This was our second attempt to climb the hill. The first time we were blasted back by a frigid wind that tortured our gloveless hands. A foolish oversight on my part, as I should have known better. The weather in the valleys has been unseasonably clement, and tricked me. Blackstone Edge is, however, terribly exposed, very high and therefore bloody freezing.

If you fancy going yourself, park by the White House pub off the A58. The walk to the top is around three miles. As a note of further interest, there’s an old paved road on the way. For many years this was believed to be Roman, but it’s now believed to be a packhorse route or turnpike dating from the early 18th century.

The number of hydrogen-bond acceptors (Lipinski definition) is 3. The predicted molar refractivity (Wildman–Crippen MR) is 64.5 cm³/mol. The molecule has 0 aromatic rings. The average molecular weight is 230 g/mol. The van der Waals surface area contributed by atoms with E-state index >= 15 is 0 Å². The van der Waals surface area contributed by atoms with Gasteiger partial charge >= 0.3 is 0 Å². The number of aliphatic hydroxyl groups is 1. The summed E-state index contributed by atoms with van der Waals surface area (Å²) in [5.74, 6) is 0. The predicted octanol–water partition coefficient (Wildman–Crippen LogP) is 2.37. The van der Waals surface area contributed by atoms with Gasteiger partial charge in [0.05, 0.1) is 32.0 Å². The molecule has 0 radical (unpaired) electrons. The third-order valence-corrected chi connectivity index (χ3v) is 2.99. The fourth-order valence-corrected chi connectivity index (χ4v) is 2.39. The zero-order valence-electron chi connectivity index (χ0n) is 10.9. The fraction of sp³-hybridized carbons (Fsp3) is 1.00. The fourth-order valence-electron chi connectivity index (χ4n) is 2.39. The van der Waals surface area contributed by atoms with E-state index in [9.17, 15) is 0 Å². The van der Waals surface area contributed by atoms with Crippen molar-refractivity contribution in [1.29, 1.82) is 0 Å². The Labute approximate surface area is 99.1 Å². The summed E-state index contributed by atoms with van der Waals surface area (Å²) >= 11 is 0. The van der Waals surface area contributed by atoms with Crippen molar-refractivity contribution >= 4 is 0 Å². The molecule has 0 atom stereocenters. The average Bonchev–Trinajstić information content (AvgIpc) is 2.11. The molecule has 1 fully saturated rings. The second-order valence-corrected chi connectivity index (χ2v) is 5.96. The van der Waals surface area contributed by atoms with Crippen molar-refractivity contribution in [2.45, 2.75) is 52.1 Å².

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A bold six-year-old explorer freezing his nuts off on Sunday 19th April as he surveys the lands of Lancashire. After restorative sausage rolls by the old road, we were forced to turn back for base camp.

Happy springtime

Posted: April 10, 2015 in Random wifflings